In the United States, passenger vehicles model year 2007 and newer are required to have a Tire Pressure Monitoring System (TPMS) for safety. The purpose of the TPMS is to monitor tire air pressure levels and provide an alert when one or more tires are underinflated.
There are two types of TPMS:
M.I.C. Tire Pros services both kinds using the sophisticated Bartec 400 Pro scanner. We repair or replace sensors to solve TPMS problems and will reset the warning light in the event of an incorrect trigger.
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Direct TPMS: Most vehicles have a dTPMS. In this system, each tire has a sensor located on the inside or outside of the tire. The sensors report tire inflation status to the vehicle's on-board computer. Most dTPMS sensors require a battery and run on a limited lifespan. To conserve battery life, most dTPMS manufacturers design the system to record data only when the vehicle is in operation.
Indirect TPMS: An iTPMS monitors each tire's rotational speed to determine whether or not a tire is at proper inflation levels. To understand how this works, you need to know what happens when tires are at different inflation levels. Underinflated tires have an overall diameter that is less than a properly inflated tire. As a result, the underinflated tire must rotate faster to cover the same distance as the other tires. If the iTPMS senses a tire rotating at a different speed, it alerts the driver of an inflation problem. An iTPMS may also sense overinflated tires since they rotate at a slower speed compared to properly inflated tires.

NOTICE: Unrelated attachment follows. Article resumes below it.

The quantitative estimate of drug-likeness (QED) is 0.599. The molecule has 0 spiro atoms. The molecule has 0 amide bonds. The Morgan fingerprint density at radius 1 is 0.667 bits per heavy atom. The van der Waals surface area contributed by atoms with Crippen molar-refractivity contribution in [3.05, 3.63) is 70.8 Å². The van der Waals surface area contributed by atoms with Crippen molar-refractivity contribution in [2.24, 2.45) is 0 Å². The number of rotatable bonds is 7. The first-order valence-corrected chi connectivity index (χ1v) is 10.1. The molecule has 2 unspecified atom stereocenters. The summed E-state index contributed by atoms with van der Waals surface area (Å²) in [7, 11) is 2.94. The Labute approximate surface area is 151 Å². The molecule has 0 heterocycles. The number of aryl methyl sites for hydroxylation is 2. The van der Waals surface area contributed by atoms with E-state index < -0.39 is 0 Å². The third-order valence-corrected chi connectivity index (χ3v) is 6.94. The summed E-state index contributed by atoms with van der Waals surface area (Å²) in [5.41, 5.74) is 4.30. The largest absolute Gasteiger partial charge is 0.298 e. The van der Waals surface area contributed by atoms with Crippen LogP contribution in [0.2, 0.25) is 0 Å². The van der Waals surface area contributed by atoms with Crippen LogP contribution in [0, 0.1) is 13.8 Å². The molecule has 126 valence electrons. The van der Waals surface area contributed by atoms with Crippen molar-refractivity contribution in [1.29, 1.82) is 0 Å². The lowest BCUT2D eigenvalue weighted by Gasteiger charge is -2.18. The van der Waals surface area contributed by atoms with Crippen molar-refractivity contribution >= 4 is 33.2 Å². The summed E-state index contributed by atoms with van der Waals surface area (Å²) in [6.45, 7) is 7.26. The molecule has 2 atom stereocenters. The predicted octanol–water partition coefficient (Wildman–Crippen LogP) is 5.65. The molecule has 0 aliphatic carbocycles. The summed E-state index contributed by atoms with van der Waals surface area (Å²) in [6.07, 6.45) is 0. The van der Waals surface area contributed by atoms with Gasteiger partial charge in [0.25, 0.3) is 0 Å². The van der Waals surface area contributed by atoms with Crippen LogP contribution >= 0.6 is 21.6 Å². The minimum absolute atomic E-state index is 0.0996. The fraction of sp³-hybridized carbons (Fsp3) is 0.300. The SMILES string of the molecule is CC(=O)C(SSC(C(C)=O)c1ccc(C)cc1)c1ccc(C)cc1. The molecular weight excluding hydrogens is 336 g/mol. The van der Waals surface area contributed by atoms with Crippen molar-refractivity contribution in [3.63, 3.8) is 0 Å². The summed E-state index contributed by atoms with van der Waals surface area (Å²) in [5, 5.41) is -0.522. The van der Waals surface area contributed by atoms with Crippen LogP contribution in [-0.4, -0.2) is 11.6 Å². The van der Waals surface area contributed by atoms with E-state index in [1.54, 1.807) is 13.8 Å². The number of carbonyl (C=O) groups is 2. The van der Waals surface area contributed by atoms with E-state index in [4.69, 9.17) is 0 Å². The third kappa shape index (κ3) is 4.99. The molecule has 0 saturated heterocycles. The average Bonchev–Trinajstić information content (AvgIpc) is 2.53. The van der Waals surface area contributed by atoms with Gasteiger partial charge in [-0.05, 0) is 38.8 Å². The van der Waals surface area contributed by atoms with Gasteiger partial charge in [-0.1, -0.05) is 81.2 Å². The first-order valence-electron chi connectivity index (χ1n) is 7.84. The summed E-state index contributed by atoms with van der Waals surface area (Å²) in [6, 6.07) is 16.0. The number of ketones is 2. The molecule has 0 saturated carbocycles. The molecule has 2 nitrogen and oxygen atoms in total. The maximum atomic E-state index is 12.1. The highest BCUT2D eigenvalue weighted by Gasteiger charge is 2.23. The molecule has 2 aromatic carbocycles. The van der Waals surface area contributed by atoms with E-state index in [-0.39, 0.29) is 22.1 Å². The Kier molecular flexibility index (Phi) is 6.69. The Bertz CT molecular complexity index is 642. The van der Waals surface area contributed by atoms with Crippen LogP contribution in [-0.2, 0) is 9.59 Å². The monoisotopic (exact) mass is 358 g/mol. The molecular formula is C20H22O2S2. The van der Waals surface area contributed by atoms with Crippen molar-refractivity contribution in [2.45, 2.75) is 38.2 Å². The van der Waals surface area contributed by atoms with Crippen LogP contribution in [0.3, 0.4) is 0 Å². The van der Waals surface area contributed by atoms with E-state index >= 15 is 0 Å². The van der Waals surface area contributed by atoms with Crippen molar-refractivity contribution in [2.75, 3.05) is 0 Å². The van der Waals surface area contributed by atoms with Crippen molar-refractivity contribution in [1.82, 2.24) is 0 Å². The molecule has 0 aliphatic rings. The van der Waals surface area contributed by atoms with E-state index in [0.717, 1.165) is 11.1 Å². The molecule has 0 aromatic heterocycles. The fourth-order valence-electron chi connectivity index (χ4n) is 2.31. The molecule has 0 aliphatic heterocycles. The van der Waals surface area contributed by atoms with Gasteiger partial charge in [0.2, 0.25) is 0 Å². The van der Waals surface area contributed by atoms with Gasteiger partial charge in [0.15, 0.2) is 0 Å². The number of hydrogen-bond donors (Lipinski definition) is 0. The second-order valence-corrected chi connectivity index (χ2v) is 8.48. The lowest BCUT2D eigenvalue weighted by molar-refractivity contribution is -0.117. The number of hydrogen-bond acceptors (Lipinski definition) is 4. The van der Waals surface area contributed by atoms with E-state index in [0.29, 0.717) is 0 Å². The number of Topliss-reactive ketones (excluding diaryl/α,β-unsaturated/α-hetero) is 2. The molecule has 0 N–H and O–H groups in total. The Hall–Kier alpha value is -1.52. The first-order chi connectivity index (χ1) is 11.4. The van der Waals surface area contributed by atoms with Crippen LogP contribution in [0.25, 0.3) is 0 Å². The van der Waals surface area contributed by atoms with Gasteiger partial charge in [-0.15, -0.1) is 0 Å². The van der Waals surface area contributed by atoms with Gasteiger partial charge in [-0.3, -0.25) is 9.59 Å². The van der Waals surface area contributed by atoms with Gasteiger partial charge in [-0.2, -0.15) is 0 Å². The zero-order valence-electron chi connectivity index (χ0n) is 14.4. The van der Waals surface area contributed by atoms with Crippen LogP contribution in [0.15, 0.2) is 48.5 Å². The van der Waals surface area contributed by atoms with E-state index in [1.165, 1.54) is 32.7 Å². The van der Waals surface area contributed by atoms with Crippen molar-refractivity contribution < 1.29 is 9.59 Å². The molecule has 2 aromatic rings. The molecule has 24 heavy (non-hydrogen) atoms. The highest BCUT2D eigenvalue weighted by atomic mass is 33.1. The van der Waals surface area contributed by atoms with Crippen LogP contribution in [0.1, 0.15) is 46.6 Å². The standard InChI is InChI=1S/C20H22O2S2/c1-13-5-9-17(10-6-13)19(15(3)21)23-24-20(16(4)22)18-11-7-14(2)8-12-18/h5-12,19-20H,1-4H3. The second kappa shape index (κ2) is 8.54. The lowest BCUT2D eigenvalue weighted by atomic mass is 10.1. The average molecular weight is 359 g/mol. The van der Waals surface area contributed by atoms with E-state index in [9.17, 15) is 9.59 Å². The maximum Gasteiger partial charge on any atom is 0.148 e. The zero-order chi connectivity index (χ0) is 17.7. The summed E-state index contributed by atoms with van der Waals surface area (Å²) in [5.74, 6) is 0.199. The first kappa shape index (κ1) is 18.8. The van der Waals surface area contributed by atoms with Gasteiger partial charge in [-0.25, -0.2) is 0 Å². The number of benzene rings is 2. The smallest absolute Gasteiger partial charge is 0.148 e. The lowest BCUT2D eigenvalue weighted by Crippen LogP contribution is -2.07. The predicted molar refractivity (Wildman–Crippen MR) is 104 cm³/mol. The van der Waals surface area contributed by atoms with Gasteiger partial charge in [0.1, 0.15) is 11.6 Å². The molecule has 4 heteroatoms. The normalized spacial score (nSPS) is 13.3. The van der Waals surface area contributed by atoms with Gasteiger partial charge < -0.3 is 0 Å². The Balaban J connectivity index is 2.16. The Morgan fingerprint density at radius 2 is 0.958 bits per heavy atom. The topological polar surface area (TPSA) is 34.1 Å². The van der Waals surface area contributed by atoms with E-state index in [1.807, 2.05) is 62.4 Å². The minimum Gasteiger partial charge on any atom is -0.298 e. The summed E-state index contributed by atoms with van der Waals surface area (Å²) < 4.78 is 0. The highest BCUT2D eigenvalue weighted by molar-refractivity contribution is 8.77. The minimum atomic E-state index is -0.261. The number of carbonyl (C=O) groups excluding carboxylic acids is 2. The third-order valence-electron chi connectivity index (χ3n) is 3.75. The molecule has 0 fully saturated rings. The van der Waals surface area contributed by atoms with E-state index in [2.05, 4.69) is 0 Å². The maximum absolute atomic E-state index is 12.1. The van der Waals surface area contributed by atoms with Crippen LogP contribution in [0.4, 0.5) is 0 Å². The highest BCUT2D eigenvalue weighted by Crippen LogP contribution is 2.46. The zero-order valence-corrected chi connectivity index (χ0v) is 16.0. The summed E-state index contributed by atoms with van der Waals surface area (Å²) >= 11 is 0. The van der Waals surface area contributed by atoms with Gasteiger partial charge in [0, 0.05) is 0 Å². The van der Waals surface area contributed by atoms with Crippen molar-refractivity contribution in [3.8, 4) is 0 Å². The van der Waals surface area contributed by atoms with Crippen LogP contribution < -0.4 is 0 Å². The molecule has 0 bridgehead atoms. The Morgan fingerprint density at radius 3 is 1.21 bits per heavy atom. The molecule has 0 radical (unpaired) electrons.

Your TPMS system, like anything else, has a limited life. Certain things can wear your sensors out faster, like how much you drive the vehicle, or weather conditions. Corroded valve stems can cause them to wear out prematurely. This can pose a bigger problem because your tires could just suddenly go flat. When a TPMS sensor fails, it should alert you by flashing. this is unfortunately not always the case. Not everyone knows (or cares) when their TPMS light comes on, or what that light means.
Generally speaking, you should replace the TPMS sensors when you get new tires on your vehicle for the first time, after 5-7 years or 60,000-80,000 miles.The sensor may still work for a little but, but the batteries are not designed to last a lifetime, and will need to be changed.
There are several reasons to pay attention to your TPMS or install one on an older vehicle:
If you need TPMS assistance, contact M.I.C. Tire Pros today. We help drivers across Long Island City, NY, Queens, NY, Manhattan, NY, and surrounding areas keep track of tire psi levels. We install new TPMS sensors if you need a replacement, and our tire services include diagnostic and troubleshooting if you suspect a problem with your dTPMS or iTPMS. Give us a call today at (718) 626-5200, or contact us for more information.
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